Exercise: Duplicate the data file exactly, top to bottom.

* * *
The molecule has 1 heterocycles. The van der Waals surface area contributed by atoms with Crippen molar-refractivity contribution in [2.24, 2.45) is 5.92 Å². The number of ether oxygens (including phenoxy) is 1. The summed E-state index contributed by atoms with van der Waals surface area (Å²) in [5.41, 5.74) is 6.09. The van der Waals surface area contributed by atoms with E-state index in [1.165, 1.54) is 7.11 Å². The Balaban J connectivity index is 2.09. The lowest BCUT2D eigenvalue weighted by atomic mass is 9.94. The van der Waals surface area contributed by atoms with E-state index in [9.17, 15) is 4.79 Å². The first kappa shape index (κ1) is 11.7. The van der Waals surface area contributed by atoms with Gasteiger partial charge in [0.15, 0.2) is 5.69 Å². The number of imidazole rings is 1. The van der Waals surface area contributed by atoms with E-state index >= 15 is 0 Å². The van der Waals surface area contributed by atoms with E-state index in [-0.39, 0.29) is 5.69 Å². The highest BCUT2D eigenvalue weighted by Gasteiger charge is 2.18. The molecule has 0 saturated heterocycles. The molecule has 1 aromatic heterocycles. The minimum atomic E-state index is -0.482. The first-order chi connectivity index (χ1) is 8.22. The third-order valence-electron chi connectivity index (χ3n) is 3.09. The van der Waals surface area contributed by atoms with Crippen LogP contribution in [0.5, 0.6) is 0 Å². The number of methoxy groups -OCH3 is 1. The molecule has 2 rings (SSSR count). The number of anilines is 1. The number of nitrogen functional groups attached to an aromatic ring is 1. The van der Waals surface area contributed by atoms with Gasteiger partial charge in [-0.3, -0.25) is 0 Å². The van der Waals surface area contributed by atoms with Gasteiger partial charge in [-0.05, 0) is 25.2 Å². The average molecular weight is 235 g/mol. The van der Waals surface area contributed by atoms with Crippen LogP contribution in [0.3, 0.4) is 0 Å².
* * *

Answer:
The molecule has 1 heterocycles. The van der Waals surface area contributed by atoms with Crippen molar-refractivity contribution in [2.24, 2.45) is 5.92 Å². The number of ether oxygens (including phenoxy) is 1. The summed E-state index contributed by atoms with van der Waals surface area (Å²) in [5.41, 5.74) is 6.09. The van der Waals surface area contributed by atoms with E-state index in [1.165, 1.54) is 7.11 Å². The Balaban J connectivity index is 2.09. The lowest BCUT2D eigenvalue weighted by atomic mass is 9.94. The van der Waals surface area contributed by atoms with E-state index in [9.17, 15) is 4.79 Å². The first kappa shape index (κ1) is 11.7. The van der Waals surface area contributed by atoms with Gasteiger partial charge in [0.15, 0.2) is 5.69 Å². The number of imidazole rings is 1. The van der Waals surface area contributed by atoms with E-state index >= 15 is 0 Å². The van der Waals surface area contributed by atoms with E-state index in [-0.39, 0.29) is 5.69 Å². The highest BCUT2D eigenvalue weighted by Gasteiger charge is 2.18. The molecule has 0 saturated heterocycles. The molecule has 1 aromatic heterocycles. The minimum atomic E-state index is -0.482. The first-order chi connectivity index (χ1) is 8.22. The third-order valence-electron chi connectivity index (χ3n) is 3.09. The van der Waals surface area contributed by atoms with Crippen LogP contribution in [0.5, 0.6) is 0 Å². The number of methoxy groups -OCH3 is 1. The molecule has 2 rings (SSSR count). The number of anilines is 1. The number of nitrogen functional groups attached to an aromatic ring is 1. The van der Waals surface area contributed by atoms with Gasteiger partial charge in [-0.3, -0.25) is 0 Å². The van der Waals surface area contributed by atoms with Gasteiger partial charge in [-0.05, 0) is 25.2 Å². The average molecular weight is 235 g/mol. The van der Waals surface area contributed by atoms with Crippen LogP contribution in [0.3, 0.4) is 0 Å².